Tools for Practice Outils pour la pratique


#357: Overcoming Resistance: Antipsychotics for difficult to treat depression


CLINICAL QUESTION
QUESTION CLINIQUE
In patients with treatment-resistant depression, is adding an atypical antipsychotic to current therapy safe and effective?


BOTTOM LINE
RÉSULTAT FINAL
About 30% of patients using atypical antipsychotics as adjunctive therapy achieve a response in treatment-resistant depression compared to ~20% on placebo at 6-8 weeks. Somnolence, akathisia, and weight gain are most commonly reported adverse events occurring in 5-20% versus 1-5% for placebo.



CFPCLearn Logo

Reading Tools for Practice Article can earn you MainPro+ Credits

La lecture d'articles d'outils de pratique peut vous permettre de gagner des crédits MainPro+

Join Now S’inscrire maintenant

Already a CFPCLearn Member? Log in

Déjà abonné à CMFCApprendre? Ouvrir une session



EVIDENCE
DONNÉES PROBANTES
  • 5 systematic reviews (7-32 Randomized Controlled Trials [RCTs], 2037-8349 patients), from the last 5 years versus placebo in patients with ≥1-2 past antidepressant treatment failures. Adjunctive aripiprazole, brexpiprazole, cariprazine, and quetiapine accounted for 90% of patients (risperidone ~5%).1-5 Results statistically significant unless indicated. After ~6-8 weeks:
    • Response (≥50% depression score reduction):1,2
      • 24%-37% versus 18%-27% (placebo), Number Needed to Treat (NNT)=10-12.
    • Remission:2-5
      • 17-31% versus 12-18% (placebo), NNT=10-22.
        • Inconsistent/non-significant results for quetiapine and cariprazine.
        • Risperidone NNT=6, data at high risk-of-bias.
    • Adverse events:
      • Discontinuation due to adverse events:2-4
        • 3-10% versus 1-3% (placebo), Number Needed to Harm (NNH)=15-58.
          • NNH=15 (cariprazine), 16 (quetiapine), 52-57 (aripiprazole), 57-58 (brexpiprazole).
          • Inadequate risperidone data.
      • Akathisia:2,3
        • 8-20% versus 2-6% (placebo), NNH=7-20
          • NNH=7 (aripiprazole), 9 (cariprazine), 17-20 (brexpiprazole).
          • Quetiapine and risperidone similar to placebo.
      • Somnolence:2,3
        • 4-19% versus 1-5% (placebo), NNH=6-32.
          • NNH=6 (quetiapine), 23 (cariprazine), 26-32 (brexpiprazole).
          • Aripiprazole and risperidone similar to placebo.
      • Weight gain (≥7% body weight):2
        • 4-8% versus 1-3% (placebo), NNH=19-45.
          • NNH=19 (aripiprazole), 34 (quetiapine), 45 (brexpiprazole).
          • Cariprazine and risperidone similar to placebo.
  • Limitations: Most RCTs industry-funded; varying definitions of treatment resistance; uncertain long-term benefits/harms (example: weight gain, other metabolic complications); small sample sizes limit risperidone conclusions; inconsistent reporting of olanzapine.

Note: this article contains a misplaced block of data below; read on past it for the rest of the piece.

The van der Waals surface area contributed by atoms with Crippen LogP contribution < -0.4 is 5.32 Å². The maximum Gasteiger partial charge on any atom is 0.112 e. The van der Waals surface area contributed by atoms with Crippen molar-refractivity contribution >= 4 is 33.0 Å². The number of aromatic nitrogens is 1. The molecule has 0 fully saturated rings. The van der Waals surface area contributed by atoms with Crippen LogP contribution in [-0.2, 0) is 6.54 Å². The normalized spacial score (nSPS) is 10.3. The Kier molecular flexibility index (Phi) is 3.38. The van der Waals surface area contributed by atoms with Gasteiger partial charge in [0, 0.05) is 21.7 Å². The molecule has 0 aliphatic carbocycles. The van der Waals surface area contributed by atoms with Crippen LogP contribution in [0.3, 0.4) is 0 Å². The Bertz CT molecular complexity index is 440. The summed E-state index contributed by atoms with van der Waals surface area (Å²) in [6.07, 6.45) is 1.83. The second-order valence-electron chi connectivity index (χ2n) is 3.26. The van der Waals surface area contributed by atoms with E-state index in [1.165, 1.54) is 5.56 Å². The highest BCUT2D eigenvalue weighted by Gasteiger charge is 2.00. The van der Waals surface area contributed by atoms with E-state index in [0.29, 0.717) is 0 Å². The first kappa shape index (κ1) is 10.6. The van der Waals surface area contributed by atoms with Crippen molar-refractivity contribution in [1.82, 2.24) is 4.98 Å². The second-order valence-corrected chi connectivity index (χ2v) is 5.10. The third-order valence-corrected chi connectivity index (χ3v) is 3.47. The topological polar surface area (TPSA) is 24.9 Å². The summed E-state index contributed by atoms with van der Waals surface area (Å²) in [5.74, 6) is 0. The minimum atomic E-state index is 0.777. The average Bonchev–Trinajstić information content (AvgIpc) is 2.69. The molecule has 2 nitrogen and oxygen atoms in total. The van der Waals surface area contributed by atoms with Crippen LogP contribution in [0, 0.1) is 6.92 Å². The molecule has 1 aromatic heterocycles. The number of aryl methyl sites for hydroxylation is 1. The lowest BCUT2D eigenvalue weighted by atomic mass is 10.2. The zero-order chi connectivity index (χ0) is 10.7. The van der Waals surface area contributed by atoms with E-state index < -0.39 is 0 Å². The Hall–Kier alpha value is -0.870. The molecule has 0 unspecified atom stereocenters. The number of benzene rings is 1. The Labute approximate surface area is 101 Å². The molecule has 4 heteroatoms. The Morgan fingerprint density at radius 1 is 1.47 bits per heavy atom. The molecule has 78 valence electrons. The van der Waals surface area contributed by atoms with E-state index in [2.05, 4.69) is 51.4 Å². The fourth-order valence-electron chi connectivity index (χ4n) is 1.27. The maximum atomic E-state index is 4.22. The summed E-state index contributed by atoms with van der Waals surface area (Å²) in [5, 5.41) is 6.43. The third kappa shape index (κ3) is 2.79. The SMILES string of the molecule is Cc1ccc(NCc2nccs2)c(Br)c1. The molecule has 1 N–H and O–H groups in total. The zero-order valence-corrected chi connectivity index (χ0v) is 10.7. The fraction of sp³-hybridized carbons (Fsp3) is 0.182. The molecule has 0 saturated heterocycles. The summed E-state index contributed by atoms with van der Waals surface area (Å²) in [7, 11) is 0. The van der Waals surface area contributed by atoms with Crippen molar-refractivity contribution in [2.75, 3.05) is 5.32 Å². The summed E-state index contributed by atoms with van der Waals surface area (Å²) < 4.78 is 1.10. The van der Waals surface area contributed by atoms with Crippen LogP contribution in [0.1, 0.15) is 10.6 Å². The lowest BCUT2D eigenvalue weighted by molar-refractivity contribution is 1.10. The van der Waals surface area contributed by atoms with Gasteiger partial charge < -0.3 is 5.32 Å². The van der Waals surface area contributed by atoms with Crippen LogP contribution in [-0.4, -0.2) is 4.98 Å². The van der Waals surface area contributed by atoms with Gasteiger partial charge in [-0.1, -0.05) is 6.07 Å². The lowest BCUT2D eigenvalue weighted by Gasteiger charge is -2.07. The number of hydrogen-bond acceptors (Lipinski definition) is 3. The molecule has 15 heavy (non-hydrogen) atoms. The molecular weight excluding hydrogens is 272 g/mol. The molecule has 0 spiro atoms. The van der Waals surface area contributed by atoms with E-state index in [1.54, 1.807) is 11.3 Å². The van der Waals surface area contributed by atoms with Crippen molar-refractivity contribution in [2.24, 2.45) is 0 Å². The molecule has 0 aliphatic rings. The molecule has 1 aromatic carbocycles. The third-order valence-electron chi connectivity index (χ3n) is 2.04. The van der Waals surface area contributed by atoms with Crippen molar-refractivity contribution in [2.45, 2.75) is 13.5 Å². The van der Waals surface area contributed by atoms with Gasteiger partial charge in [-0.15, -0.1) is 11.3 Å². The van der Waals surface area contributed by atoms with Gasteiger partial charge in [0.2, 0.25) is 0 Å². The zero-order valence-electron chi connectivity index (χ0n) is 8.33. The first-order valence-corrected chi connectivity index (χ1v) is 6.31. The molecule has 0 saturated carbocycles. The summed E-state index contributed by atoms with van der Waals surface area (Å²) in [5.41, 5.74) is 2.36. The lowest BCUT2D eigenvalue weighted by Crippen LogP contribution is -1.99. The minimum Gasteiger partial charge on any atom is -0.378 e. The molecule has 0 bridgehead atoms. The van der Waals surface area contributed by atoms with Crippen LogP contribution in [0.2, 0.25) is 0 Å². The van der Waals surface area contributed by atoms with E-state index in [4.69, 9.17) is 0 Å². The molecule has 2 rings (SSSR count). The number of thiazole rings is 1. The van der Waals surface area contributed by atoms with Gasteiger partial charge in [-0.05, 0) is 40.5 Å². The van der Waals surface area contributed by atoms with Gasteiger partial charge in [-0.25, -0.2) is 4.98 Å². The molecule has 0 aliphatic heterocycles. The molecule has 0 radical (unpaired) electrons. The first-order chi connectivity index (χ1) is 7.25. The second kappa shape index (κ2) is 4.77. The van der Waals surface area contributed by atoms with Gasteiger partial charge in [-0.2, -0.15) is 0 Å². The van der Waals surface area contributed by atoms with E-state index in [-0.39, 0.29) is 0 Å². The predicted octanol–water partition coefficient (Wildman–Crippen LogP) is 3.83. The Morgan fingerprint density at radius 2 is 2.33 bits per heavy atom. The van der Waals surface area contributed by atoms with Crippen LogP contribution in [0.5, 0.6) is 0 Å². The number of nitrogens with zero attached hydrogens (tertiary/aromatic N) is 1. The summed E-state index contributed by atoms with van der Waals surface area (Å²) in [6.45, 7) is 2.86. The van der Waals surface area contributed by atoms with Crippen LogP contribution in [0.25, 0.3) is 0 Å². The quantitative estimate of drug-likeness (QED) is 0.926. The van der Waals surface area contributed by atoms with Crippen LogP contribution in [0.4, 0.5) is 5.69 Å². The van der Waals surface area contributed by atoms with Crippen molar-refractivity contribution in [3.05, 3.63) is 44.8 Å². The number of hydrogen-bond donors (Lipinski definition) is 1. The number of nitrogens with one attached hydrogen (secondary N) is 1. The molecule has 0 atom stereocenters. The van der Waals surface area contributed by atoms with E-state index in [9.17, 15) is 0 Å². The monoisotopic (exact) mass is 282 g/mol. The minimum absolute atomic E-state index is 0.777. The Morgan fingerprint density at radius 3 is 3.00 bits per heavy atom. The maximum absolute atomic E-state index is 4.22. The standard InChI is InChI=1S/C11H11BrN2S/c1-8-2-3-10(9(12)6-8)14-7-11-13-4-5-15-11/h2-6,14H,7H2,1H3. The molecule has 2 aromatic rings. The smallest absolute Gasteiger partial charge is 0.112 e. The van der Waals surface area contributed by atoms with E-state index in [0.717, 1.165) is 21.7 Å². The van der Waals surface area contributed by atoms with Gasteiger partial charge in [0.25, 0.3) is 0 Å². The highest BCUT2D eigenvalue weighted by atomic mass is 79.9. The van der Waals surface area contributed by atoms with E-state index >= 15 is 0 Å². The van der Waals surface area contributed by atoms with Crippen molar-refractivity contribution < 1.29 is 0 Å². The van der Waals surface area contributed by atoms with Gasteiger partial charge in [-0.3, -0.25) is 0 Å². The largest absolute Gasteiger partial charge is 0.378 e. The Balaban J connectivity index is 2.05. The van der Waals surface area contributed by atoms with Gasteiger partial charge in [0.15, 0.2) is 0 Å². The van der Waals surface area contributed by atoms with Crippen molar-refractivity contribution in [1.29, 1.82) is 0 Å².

CONTEXT
CONTEXTE
  • Alternative strategies for treatment resistance include cognitive behavioural therapy (response NNT=5, remission NNT=10),6 add-on antidepressants (bupropion similar to aripiprazole for remission),7 or lithium (response NNT=5, remission similar to placebo based on limited data).1,8
  • Uncertain dose-response relationship. Lower doses may be as effective while minimizing adverse effects.9,10
  • Cost/30 days (currently approved for depression in Canada):11,12
    • Brexpiprazole 1-3mg $110.
    • Aripiprazole 2-15mg $25-40.
    • Quetiapine XR 150-300mg $15-30.


Latest Tools for Practice
Derniers outils pour la pratique

#359 Topical corticosteroids for atopic dermatitis - More than skin deep

What are the benefits/harms of topical corticosteroids for atopic dermatitis in adults/children?
Read Lire 0.25 credits available Crédits disponibles

#358: Any berry good solutions to preventing UTIs: Cranberries?

Do cranberry products prevent recurrent urinary tract infections (UTIs)?
Read Lire 0.25 credits available Crédits disponibles

#357: Overcoming Resistance: Antipsychotics for difficult to treat depression

In patients with treatment-resistant depression, is adding an atypical antipsychotic to current therapy safe and effective?
Read Lire 0.25 credits available Crédits disponibles

This content is certified for MainPro+ Credits, log in to access

Ce contenu est certifié pour les crédits MainPro+, Ouvrir une session


Author(s)
Auteur(s)
  • Bradley LeDrew PharmD candidate
  • Wyatt Baloun PharmD candidate
  • Alex Singer MD CCFP
  • Jamie Falk PharmD

1. Vazquez G, Bahji A, Undurraga J, et al. J Psychopharmacol. 2021;35(8):890-900. Epub 2021 Jul 9.

2. Kishimoto T, Hagi K, Kurokawa S, et al. Psychol Med. 2022;53(9):1-19.

3. Ralovska S, Koychev I, Marinov P, et al. Cochrane Database Syst Rev. 2023;7:CD013866.

4. Luan S, Wan H, Zhang L, et al. Neuropsychiatr Dis Treat. 2018 Feb. 8;14:467-477.

5. Davies P, Ijaz S, Williams CJ, et al. Cochrane Database Syst Rev. 2019;12:CD010557.

6. Ijaz S, Davies P, Williams CJ, et al. Cochrane Database of Syst Rev. 2018;5:CD010558.

7. Mohamed S, Johnson GR, Chen P, et al. JAMA. 2017;318(2):132-145

8. Nunez NA, Boney J, Mehak P, et al. J Affect Dis. 2022;302:385–400

9. Furakawa Y, Hamza T, Cipriani A, et al. Br J Psychiatry. 2022;221(2):440-447.

10. Furakawa Y, Oguro S, Obata S, et al. Psychiatry Clin Neurosci. 2022 Sept. 76(9):416-422. Epub 2022 Jul 12.

11. Price Comparison of Commonly Prescribed Medications in Manitoba 2023. Available at: https://medsconference.files.wordpress.com/2023/05/price-comparison-commonly-rx-drugs-mb-may-9-2023.pdf. Accessed on: Sep 5, 2023.

12. Government of Canada. Drug Product Database. Available at: https://health-products.canada.ca/dpd-bdpp/. Accessed on: Sept 14, 2023.

Authors do not have any conflicts of interest to declare.

Les auteurs n’ont aucun conflit d’intérêts à déclarer.